Watch out, however, rubrics may limit creativity and have students only giving what’s on the list of ‘right’ things to do; they may limit their own writing greatness!
7. USE WRITER’S WORKSHOPS
So I walk around and meet them where they are. You! You guessed it! I sit with them sometimes. Also, I have workshop style essay exams. I would literally help them structure their introductions, body, and conclusions as they test.
“Nope, that can’t work there!” “Yes! Your second sentence works better here; I love it!” This can be heard in my class as students all work individually.
As well, Writer’s Workshops projects allow students to use what they’ve learned about writing in a fun, adventurous way! Our students don’t have to be relegated to only writing essays to show their mastery of writing skills, they can actually utilize their skills in projects that cater to them and their levels of interest and writing! Watch your students become WRITING SUPERHEROES!
Can we get our students to write and write well? Most definitely! Scaffolding from parts of speech, sentence structure, and paragraph building to full-blown essays and research papers can happen! Use these tips as I did and you’ll see greater writers develop right in front of your eyes!
In every classroom there is an expectation that teachers have to cover specific standards and a specific number in a certain amount of time. It is also common knowledge that teachers are evaluated on their students’ comprehension and application of these standards, especially when students are mandated to take standardized exams. Yes, teachers stress out about getting student buy-in when it comes to standards, but it is not difficult. Guess what?! Students will understand the standards, recognize, and amaze you with their knowledge of concepts when using the standards. Check out these 3 Tips for getting your students to UNDERSTAND THE STANDARDS.
1. Have Students Personalize the Standards
If students believe this information is not for them, it will not be internalized. Students will think that this is just more teacher jargon (mumbo-jumbo, if you will) that they don’t need to know and can tune out. Here’s how we can change this way of thinking in our students: have them make it their own version of the standards.
Get students to paraphrase the standards. Putting these in their own words will get it committed to memory in their brains and hearts. Some states, districts, schools, and teachers have provided ‘student-friendly’ versions of these standards, but this works better coming from them. Make them come up with the wording!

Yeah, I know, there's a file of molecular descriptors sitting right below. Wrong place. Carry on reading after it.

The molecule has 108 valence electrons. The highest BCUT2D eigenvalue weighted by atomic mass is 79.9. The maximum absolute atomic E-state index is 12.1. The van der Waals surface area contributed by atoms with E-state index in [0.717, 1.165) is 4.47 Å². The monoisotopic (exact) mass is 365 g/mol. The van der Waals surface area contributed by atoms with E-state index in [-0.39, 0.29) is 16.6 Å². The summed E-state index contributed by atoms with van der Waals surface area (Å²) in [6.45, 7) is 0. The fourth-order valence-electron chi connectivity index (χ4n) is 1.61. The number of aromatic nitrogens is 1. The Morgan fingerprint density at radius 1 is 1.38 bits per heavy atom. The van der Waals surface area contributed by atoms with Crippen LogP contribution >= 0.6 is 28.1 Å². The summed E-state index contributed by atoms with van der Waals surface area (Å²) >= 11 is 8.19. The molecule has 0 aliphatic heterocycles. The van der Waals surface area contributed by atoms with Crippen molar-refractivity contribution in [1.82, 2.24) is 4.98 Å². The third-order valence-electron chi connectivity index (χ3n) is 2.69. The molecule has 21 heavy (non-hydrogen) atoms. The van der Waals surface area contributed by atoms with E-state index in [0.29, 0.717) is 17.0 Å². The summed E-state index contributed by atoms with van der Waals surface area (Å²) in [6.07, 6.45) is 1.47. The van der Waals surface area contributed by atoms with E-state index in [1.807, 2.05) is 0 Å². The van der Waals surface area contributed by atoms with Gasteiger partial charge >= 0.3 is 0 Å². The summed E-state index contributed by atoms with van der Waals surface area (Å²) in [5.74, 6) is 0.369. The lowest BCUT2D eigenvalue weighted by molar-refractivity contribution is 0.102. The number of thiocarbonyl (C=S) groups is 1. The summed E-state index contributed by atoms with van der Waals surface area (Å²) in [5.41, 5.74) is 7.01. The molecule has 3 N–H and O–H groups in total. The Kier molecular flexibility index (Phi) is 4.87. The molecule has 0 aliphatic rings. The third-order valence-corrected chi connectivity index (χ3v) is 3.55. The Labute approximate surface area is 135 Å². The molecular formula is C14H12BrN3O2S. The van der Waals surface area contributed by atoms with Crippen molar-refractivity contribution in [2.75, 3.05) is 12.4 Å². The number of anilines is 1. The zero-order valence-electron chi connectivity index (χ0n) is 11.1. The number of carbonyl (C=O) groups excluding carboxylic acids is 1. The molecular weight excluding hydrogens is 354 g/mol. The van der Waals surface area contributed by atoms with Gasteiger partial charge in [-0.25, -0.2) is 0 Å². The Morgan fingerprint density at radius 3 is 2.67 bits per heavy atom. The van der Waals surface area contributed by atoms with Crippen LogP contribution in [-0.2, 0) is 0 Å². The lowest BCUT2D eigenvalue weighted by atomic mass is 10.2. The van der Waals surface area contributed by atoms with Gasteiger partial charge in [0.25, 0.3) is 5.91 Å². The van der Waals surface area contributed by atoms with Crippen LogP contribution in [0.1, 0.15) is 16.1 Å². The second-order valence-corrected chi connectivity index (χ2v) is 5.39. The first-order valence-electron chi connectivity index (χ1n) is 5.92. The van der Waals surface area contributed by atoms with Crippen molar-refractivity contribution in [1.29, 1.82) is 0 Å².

Have them chant mantras about the standard: “Today’s objective/standard is…,” “I will earn to…,” and so on and so forth.
Create mini-games (matching, jig saws) so they’ll associate fun and activity with particular standards. To get my AP English Literature students to internalize STEPS to understanding their standards, I’ve had them remove a shoe, traced their foot on paper, and made “steps” to understanding texts (they wrote the standards in the footprint they made). Get it? They made ‘steps.’
2. Provide Students a Copy of the Standards
Instead of just posting the standards in some arbitrary area of your classroom for the adults who walk in or being the only person in the room to have access to these standards, provide copies for students. They need to be able to access these and see and use these as frequently as they need to.
I’ve had a co-worker who had students write the standards and objectives down on their assignments each time they cover a new one. You may also post it in the room as well (since most of us are mandated to do it anyway); have no fear – this will only help our cause.
As students are working and you are moving around the room and interacting with them, reference the posted standard/objective. “Which part of the standard is being used here, Johnny?” “Do we see how the standards is applied here?” In my classes, students keep a smaller copy of the standards in their classroom folders, binders or affixed to their desk, as do I. If I don’t assign an actual question based on the standard for them to answer, I have them talk to me. “Which standard is this, Peter?” or I would shout out: “Hey, Lashay, how many parts of the standard did we use today?” Randomly asking these questions keep them on their toes, paying attention!
3. Have Students Reflect on the Standards
After the lesson or before the exam, you want to know your students have arrived at comprehension and the ability of application of the standards. How do we evaluate this? Ask ’em!
As EXIT TICKETS, on formal exams, in discussions, get your students involved in their application of the required standards. The more they know you’ll be asking them to identify and use these seemingly arbitrary numbers and phrases on the classroom board or wall, the more they’d pay attention and become more involved in committing them to memory.
Having students write a final response to their standard/lesson, gets them to personalize their day. Reflect on their learning. Have them ask themselves: “Did I learn today?” “What did I learn today?” “Do I now know how to do X?” They can also pair up and talk about it. “No, that’s not what we did, we learned…” “Cool! You were paying attention, Johnny!”
You’ll start seeing an improvement in their comprehension and application on skills and standards in your classrooms.